I was one of twelve documentary filmmakers from eight countries who were locked in a room at IDFA with fourteen I-Mac’s, two laptops and ten interactivity freaks. Our task: each of us had to create a non-linear interactive documentary in five days. Our tool: fresh from the University of Arts in Berlin, the experimental new «korsakow system» software. We were the lab rats with our paws on the keyboards. Our course coach Klaas Kuitenbrouwer from Mediamatic in Amsterdam called it “a mixture of a pressure-cooker and a kindergarten.” The idea was to discover to what extent the Korsakow experimental software answers the needs of non-linear narrative in documentary, to test the interactive interface with the viewer, to push the system’s boundaries and to play with its possibilities.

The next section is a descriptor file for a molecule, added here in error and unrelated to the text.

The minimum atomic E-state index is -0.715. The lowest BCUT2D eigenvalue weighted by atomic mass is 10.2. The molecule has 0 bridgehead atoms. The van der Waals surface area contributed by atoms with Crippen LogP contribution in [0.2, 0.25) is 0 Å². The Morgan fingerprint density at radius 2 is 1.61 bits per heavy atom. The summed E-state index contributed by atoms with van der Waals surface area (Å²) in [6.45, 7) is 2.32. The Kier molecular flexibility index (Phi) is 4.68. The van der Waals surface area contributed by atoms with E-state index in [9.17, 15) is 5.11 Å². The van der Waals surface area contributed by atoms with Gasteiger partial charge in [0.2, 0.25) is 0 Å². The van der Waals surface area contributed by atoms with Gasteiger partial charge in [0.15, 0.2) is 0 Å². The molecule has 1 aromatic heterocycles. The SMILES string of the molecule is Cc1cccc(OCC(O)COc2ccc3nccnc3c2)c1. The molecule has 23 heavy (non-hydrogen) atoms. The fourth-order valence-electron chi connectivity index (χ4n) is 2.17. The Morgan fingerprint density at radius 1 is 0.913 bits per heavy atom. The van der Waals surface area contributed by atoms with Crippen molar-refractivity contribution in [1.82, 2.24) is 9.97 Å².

This was virgin territory to me; I was attracted by the way interactivity seems to offer the exciting prospect of a new relationship between a documentary’s author and its audience. I was relieved to find that the software tool, invented by our tutor Florian Thalhofer, is easy-to-use and an elegant, flexible solution to the non-linear problem of grouping and labelling one’s shots and sequences. Essentially, it’s a database intelligently linked by keywords, allowing viewers to navigate their own customised path through the material. Building a project is quick, tinkering with it is fun, testing it on viewers (or ‘players’, we found ourselves adopting gaming terminology) is revealing.